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I have a phone record with two persons speaking, let's call them A and B. A is very quiet on the record, B is "normal". Now I want to amplify the voice of person A so that it matches the loudness of person B. How can that be done? Note that I don't care about noise or whatever, I need no filtering, I just need to amplify the voice of person A. Please note that it is a longer record, so I need an automatic solution, amplifying person A manually would take hours. Thank you very much!

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migrated from Feb 21 '14 at 11:04

This question came from our site for engineers, producers, editors, and enthusiasts spanning the fields of video, and media creation.

Tim Post - please migrate to Sound – Rory Alsop Feb 15 '14 at 9:12

Use dynamic range compression.

Set the threshold to kick in only on the louder voice, and adjust the ratio until the levels between the two voices match. Attack and release times of about 100ms should work.

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If you're willing to spend some money, WAVES has a Dynamic Range Comp specific for spoken audio - I just can't remember its name. – Johnny Bigoode Dec 27 '11 at 16:27

You need to normalize the audio. There will be nothing you can do about the points in time when A and B are speaking simultaneously, but if there is that much difference between the two people, then normalization will do the trick. There are numerous commercial, shareware, and possibly free applications that can normalize an audio file.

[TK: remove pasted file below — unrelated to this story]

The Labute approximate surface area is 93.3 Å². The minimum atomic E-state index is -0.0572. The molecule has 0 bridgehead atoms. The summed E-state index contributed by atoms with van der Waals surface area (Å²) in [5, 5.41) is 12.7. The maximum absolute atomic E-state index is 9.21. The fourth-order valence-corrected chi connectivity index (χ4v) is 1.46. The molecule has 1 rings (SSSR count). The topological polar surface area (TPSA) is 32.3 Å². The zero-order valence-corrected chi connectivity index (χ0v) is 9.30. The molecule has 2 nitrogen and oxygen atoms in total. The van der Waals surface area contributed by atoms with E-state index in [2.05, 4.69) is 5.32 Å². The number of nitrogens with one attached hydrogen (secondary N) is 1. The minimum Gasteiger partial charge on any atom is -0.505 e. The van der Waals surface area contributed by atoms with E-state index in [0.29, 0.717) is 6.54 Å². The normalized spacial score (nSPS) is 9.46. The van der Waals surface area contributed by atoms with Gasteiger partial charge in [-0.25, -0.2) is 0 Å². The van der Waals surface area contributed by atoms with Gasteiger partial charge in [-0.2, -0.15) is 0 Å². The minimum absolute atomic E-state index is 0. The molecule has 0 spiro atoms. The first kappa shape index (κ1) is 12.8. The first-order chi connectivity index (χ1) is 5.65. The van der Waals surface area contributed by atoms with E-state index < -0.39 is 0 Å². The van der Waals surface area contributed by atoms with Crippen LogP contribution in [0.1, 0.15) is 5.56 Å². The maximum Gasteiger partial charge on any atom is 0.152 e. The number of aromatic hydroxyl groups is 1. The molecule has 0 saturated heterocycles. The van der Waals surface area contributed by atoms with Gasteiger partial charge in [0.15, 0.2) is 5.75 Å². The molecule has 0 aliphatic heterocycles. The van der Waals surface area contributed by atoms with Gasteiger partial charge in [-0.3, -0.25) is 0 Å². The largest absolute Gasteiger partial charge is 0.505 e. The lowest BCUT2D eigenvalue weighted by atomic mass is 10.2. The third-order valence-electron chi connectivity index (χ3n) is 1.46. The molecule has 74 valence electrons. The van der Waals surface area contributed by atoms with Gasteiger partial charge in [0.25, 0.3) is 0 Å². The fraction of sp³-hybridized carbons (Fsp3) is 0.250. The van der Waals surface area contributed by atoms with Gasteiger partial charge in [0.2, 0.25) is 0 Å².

One bit of advice. If there is a lot of noise in the audio file, you may want to damp it down a bit with a little EQ before normalizing so the process doesn't see the noise as the "high volume ceiling".

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Normalization will adjust the overall level of the audio, not the relative levels of the two speakers. You could select individual phrases and normalize them independently, but the OP said "I need an automatic solution, amplifying person A manually would take hours". – smokris Nov 11 '11 at 17:43
That's true. Compression/Expansion is probably the best bet in this case. – Zeronyne Nov 15 '11 at 16:29

As another option, consider using The Levelator — a free application for Windows, Mac OS X, and Linux, intended to adjust audio levels within a recording, using a combination of compression and normalization.

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